My rating: 5 of 5 stars
“And still the sky is beautiful.” (p26)
If there’s a phrase that sums this book up for me, and perhaps Code Name Verity too (which I reviewed here) it is this phrase, this poetic and graceful phrase that sings from the page. There’s something in the way both books look upwards, finding freedom, finding equality, finding hope even in the skies.
We are more than we ever think we are.
Rose discovers this about herself throughout Rose Under Fire. Through circumstance, through action, she finds herself in the darkest of places and she must survive for she has a story to tell.
Set after Code Name Verity, Rose Under Fire provides the next part of the story for certain characters in that book. It also provides mild spoilers for Code Name Verity so I’d suggest reading that first if you’re anything like me. Whilst there could be an issue in returning to the scene of the crime (as it were), Wein handles this continuation very well. She closes the story and opens another, and perhaps eases us through the utter loss that Code Name Verity caused. She does this by this closeness, this reminder that pain and heartbreak was not something you escaped from in this war. It was not something that happened to a friend of a friend. It happened to everyone. That tightness, that narrative woven from the darkness of war, the way it is almost inescapable is very very cleverly done.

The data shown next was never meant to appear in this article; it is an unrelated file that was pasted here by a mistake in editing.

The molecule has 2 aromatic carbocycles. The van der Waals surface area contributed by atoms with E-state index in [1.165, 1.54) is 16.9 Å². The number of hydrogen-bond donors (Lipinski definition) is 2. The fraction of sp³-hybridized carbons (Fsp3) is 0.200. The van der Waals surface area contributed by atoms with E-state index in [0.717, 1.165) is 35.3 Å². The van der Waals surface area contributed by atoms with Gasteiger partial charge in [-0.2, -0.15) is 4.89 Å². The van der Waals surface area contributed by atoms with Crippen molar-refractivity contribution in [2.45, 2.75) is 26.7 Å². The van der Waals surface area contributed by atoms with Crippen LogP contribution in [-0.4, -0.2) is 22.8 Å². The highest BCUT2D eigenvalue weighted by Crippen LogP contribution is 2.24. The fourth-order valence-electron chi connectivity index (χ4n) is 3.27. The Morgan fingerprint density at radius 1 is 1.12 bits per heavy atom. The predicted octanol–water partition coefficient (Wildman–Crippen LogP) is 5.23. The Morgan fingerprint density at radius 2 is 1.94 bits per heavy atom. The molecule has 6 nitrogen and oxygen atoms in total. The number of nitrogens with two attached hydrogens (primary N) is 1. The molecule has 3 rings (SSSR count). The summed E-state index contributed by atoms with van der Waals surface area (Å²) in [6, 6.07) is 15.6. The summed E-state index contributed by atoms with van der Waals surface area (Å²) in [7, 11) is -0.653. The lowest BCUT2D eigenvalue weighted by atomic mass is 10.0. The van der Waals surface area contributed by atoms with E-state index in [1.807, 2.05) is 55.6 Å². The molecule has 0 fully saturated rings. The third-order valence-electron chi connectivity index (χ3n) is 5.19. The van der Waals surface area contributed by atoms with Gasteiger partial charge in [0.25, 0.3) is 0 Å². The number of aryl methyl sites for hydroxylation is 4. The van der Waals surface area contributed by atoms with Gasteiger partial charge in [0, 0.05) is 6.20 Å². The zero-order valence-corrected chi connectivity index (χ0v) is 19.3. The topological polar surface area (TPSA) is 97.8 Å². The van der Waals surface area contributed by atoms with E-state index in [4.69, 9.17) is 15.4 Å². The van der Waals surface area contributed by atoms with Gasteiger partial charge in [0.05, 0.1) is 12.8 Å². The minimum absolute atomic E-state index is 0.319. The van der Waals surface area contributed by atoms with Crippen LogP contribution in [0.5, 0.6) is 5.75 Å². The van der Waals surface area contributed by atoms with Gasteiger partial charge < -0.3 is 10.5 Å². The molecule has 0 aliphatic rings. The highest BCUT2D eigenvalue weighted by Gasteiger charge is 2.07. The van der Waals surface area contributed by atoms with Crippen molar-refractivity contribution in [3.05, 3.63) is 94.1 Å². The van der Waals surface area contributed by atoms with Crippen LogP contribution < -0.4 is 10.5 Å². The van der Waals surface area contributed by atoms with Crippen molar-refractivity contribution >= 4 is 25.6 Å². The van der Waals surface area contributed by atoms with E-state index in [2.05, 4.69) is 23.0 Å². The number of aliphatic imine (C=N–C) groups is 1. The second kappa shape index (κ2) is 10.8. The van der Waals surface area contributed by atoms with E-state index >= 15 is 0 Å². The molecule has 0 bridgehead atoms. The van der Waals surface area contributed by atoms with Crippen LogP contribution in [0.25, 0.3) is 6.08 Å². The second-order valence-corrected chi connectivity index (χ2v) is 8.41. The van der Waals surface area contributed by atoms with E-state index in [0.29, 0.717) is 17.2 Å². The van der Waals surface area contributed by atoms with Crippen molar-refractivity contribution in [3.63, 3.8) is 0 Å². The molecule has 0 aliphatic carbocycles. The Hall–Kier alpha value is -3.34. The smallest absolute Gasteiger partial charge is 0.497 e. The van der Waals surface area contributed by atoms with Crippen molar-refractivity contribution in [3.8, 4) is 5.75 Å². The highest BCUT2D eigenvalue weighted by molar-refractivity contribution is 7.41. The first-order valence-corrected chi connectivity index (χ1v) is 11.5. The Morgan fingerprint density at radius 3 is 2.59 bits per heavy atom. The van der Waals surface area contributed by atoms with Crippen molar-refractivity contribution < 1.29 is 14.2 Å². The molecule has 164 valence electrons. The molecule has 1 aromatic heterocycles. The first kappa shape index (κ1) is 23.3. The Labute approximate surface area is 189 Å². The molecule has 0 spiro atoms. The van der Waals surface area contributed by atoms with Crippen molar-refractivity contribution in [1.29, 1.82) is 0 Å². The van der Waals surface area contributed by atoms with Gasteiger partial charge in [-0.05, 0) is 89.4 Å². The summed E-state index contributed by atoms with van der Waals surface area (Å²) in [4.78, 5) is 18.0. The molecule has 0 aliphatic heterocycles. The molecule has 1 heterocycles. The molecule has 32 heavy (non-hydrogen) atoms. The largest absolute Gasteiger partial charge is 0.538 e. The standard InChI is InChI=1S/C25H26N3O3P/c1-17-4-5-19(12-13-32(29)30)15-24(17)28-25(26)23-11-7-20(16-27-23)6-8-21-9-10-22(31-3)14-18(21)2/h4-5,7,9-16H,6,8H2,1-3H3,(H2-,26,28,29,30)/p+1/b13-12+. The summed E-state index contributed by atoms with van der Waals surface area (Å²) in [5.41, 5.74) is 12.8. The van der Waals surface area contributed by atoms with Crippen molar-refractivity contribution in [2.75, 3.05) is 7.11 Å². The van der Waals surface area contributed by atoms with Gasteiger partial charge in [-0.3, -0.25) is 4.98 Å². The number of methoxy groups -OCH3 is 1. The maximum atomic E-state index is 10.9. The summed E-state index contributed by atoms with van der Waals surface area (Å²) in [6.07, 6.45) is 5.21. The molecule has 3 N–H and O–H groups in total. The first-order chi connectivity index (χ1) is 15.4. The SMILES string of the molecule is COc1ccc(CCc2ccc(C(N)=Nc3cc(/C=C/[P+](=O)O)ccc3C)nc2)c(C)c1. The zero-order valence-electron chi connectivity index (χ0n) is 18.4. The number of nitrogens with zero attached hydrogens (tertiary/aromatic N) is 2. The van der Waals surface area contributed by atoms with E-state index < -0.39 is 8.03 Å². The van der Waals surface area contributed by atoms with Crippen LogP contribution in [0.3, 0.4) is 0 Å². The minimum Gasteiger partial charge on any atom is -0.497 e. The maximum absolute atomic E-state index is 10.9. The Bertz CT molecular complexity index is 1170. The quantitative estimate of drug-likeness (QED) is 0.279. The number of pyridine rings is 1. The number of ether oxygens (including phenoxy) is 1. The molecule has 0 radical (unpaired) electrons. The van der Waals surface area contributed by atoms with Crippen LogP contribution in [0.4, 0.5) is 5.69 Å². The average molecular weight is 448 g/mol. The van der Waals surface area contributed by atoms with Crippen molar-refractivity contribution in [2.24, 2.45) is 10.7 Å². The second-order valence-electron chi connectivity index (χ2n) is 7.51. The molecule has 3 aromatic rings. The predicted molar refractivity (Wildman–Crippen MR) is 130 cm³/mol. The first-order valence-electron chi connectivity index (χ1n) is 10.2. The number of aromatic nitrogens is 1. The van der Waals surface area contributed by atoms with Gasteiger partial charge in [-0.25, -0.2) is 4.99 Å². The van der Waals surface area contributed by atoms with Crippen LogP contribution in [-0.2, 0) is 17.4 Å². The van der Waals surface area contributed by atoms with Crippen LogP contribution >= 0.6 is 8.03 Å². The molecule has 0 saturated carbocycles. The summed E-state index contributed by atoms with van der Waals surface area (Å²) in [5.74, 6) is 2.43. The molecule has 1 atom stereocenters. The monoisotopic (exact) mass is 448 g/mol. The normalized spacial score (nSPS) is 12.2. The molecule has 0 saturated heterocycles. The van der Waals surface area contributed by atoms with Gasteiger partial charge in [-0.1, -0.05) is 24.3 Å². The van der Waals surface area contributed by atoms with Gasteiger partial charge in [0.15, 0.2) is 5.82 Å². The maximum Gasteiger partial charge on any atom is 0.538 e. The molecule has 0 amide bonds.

What shines here as well is the voice of Rose. She grows, unfurls, and then shrinks back inside of herself, recoiling at the horrors she is experiencing. That second unfurling, that coaxing out, that rediscovery of herself and that she still exists and that she *is* Rose Justice, is something that is heartbreaking and beautiful and viciously emotional to bear witness to.
I keep talking of beauty in this book, and I think that’s an odd thing to do. The subject matter is dark, dark, numbingly so but then again I think that Wein’s gift really does lie in beauty. It’s something she found in Code Name Verity and it’s something she finds here; that ability to find grace and in friendship, and hope and love and belief that the people that have been shattered by the world matter. In that they make a difference. In the way that we all make a difference.
In a way, through shining a light on the story at the heart of Rose Under Fire, and through the hope that by telling this story this will never ever happen again, Wein reminds us that sometimes the most powerful weapon is our voice. And if you do not will Rose on by the end of this, turning the pages and hoping, just hoping that she will come back to us, then you are reading a different book than the one I held in my hands.
If you’re recommending or working with this book and young adults, I would suggest taking some time over the excellent afterword from Wein. In this she’s provided further resources that illustrate the awful truth that is behind this story. I would also draw your attention to Lydia Kokkola’s excellent Representing the Holocaust in Children’s Literature, something I discuss in a blog post here.